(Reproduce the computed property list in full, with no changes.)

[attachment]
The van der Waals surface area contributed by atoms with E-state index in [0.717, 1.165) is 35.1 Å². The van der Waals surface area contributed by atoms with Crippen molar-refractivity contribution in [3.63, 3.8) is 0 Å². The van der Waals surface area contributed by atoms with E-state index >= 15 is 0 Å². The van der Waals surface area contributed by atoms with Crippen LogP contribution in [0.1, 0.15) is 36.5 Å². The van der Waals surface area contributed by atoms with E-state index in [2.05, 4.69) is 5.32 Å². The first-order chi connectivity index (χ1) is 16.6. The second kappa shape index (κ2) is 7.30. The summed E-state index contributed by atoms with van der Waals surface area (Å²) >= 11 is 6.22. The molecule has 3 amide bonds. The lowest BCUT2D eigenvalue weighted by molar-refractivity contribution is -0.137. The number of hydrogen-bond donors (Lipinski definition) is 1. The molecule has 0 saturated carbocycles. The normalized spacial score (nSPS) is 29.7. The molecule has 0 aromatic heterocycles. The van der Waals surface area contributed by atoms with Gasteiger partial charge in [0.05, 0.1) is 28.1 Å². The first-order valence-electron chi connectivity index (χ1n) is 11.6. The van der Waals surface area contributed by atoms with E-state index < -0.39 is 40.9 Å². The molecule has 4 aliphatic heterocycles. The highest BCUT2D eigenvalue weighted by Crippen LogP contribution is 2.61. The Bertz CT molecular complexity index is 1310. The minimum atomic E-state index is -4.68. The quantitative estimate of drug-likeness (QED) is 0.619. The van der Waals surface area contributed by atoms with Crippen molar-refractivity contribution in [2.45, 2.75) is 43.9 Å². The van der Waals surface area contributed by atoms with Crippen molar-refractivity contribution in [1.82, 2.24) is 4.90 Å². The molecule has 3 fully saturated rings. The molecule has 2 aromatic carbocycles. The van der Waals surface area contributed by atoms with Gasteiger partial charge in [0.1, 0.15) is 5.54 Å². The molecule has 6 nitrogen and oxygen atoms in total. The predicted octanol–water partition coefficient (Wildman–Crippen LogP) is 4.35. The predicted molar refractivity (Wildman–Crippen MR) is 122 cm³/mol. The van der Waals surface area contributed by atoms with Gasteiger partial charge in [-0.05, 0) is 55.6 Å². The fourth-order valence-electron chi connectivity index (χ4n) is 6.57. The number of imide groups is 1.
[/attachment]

The van der Waals surface area contributed by atoms with E-state index in [0.717, 1.165) is 35.1 Å². The van der Waals surface area contributed by atoms with Crippen molar-refractivity contribution in [3.63, 3.8) is 0 Å². The van der Waals surface area contributed by atoms with E-state index >= 15 is 0 Å². The van der Waals surface area contributed by atoms with Crippen LogP contribution in [0.1, 0.15) is 36.5 Å². The van der Waals surface area contributed by atoms with E-state index in [2.05, 4.69) is 5.32 Å². The first-order chi connectivity index (χ1) is 16.6. The second kappa shape index (κ2) is 7.30. The summed E-state index contributed by atoms with van der Waals surface area (Å²) >= 11 is 6.22. The molecule has 3 amide bonds. The lowest BCUT2D eigenvalue weighted by molar-refractivity contribution is -0.137. The number of hydrogen-bond donors (Lipinski definition) is 1. The molecule has 0 saturated carbocycles. The normalized spacial score (nSPS) is 29.7. The molecule has 0 aromatic heterocycles. The van der Waals surface area contributed by atoms with Gasteiger partial charge in [0.05, 0.1) is 28.1 Å². The first-order valence-electron chi connectivity index (χ1n) is 11.6. The van der Waals surface area contributed by atoms with E-state index < -0.39 is 40.9 Å². The molecule has 4 aliphatic heterocycles. The highest BCUT2D eigenvalue weighted by Crippen LogP contribution is 2.61. The Bertz CT molecular complexity index is 1310. The minimum atomic E-state index is -4.68. The quantitative estimate of drug-likeness (QED) is 0.619. The van der Waals surface area contributed by atoms with Crippen molar-refractivity contribution in [2.45, 2.75) is 43.9 Å². The van der Waals surface area contributed by atoms with Crippen molar-refractivity contribution in [1.82, 2.24) is 4.90 Å². The molecule has 3 fully saturated rings. The molecule has 2 aromatic carbocycles. The van der Waals surface area contributed by atoms with Gasteiger partial charge in [0.1, 0.15) is 5.54 Å². The molecule has 6 nitrogen and oxygen atoms in total. The predicted octanol–water partition coefficient (Wildman–Crippen LogP) is 4.35. The predicted molar refractivity (Wildman–Crippen MR) is 122 cm³/mol. The van der Waals surface area contributed by atoms with Gasteiger partial charge in [-0.05, 0) is 55.6 Å². The fourth-order valence-electron chi connectivity index (χ4n) is 6.57. The number of imide groups is 1.